Brained: “Jesse James Meets Frankenstein’s Daughter” (1966)

        “Jesse James Meets Frankenstein’s Daughter”  (1966)

     Released as a double feature with “Billy the Kid vs. Dracula”, William Beaudine’s “Jesse James Meets Frankenstein’s Daughter” is the kind of matinee movie in which it might have proved prudent to hand out a Rosetta Stone to each attending tot, as the mixture of impenetrable accents (are they supposed to sound Mexican or Austrian or is half of the cast simply afflicted with mouths full of novocaine?) render much of Carl Hittleman’s dialogue incomprehensible. On the other hand, the chatter that does rise above the fog of obscurity makes make you wish for a sudden flare-up of hysterical deafness. However, no amount of desensitizing can disguise the fact that the performers would have had to graduate from decades of Actor’s Studio training to rise to the level of appalling.

   Maria (Narda Onyx) and Rudolph (Steven Geray) Frankenstein are conducting experiments in a Southwest matte painting above a backlot village. Maria, concerned that her continued series of failed experiments (she replaces healthy brains with artificial ones so that she might create “someone to do our bidding who can’t be put to death”) have emptied the local village of usable children (unless her plans include sending the mindlessly obedient tykes to ravage the neighborhood demanding Burpee Seed orders, it’s unclear as to why she doesn’t understand that her dream of world domination doesn’t make a bit of sense), until after consulting her grandfather’s notes (which even the stupidest of scientists might have done before running through the local population), she discovers an error in her medical procedure and realizes “a man, a giant” would be a more suitable candidate for her experimentation.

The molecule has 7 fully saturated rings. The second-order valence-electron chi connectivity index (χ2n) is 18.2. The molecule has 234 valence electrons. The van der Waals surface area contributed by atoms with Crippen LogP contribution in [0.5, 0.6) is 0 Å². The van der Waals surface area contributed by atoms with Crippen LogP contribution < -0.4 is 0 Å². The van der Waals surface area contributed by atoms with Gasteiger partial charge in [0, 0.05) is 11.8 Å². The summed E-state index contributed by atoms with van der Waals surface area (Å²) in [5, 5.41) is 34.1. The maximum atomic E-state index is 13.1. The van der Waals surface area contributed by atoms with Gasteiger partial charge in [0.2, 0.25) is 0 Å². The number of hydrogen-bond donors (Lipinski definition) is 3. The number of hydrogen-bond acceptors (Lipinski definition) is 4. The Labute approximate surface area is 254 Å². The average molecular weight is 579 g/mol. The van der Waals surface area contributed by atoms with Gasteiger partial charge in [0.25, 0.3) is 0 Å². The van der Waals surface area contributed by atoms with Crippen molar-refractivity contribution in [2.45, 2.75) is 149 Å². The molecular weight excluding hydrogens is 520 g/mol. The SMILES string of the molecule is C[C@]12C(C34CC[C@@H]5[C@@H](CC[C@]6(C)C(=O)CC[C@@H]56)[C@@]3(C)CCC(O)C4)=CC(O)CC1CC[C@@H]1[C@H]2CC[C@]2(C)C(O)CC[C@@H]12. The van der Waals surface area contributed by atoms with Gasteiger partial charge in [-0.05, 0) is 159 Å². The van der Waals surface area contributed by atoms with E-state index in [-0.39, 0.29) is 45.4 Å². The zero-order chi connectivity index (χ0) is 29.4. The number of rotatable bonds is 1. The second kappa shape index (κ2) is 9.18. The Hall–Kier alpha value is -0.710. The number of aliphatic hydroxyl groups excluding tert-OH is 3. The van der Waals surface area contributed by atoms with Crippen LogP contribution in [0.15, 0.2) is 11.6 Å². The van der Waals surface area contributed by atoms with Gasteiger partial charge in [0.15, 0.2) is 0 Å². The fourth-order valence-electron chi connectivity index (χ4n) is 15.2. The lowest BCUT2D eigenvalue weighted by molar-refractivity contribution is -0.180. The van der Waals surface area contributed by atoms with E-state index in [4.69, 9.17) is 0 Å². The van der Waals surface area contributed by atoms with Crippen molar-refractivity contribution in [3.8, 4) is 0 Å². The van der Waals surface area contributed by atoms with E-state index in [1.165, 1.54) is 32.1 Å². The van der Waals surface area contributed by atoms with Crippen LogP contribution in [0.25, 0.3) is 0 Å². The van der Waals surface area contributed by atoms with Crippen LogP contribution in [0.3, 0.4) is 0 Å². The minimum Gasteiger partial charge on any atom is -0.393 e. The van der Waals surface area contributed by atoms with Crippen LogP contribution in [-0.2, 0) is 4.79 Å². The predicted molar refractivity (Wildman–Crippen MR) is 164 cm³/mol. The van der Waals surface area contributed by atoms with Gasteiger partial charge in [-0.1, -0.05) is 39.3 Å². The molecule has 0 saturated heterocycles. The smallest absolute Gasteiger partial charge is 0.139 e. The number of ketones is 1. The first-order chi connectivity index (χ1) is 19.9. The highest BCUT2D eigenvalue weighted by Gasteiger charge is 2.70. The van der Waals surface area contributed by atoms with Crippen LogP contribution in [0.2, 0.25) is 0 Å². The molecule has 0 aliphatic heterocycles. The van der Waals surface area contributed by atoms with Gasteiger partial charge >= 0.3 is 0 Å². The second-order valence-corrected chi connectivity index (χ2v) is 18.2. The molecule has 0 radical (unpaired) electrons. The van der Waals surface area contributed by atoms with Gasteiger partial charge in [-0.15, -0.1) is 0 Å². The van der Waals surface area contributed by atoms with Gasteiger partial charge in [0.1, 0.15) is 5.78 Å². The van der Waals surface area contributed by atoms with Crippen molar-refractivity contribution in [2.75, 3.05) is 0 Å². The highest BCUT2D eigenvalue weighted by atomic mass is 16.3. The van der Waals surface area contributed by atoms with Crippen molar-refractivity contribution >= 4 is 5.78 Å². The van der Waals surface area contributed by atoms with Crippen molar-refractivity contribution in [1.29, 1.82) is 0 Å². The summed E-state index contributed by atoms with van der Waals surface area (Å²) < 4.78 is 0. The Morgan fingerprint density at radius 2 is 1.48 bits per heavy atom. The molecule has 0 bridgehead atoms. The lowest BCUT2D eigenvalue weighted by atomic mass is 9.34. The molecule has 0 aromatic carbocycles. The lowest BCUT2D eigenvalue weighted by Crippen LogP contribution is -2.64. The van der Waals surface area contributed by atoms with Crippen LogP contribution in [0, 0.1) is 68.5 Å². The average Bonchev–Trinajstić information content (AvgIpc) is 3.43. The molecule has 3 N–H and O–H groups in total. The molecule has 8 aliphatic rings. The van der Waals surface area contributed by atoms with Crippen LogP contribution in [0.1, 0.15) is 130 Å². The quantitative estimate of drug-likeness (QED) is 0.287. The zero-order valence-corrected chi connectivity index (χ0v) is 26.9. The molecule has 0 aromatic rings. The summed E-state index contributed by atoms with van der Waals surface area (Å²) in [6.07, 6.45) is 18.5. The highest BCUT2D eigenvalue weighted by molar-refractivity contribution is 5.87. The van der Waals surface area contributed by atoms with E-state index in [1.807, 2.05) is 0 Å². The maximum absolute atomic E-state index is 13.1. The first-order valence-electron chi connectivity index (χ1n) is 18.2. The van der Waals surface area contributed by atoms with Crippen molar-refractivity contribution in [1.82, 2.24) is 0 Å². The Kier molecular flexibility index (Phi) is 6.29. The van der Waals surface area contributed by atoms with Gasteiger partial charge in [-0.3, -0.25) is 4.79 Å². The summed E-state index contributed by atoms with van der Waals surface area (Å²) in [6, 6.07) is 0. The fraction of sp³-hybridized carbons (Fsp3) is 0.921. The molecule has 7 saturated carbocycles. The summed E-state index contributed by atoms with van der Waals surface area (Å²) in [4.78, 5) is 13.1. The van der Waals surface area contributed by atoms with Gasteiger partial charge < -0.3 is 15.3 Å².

To read the complete review, click the following link to:  https://chandlerswainreviews.wordpress.com/nights-at-the-state-theater/

About chandlerswainreviews

I've been a puppet, a pirate, a pauper, a poet, a pawn and a king, not necessarily in that order. My first major movie memory was being at the drive-in at about 1 1/2 yrs. old seeing "Sayonara" so I suppose an interest in film was inevitable. (For those scoring at home- good for you- I wasn't driving that evening, so no need to alert authorities.)Writer, critic and confessed spoiler of women, as I have a tendency to forget to put them back in the refrigerator. My apologies.
This entry was posted in Drive-In Movies, horror, Mexico, movie reviews, Movies, Reviews, westerns, writing and tagged , . Bookmark the permalink.

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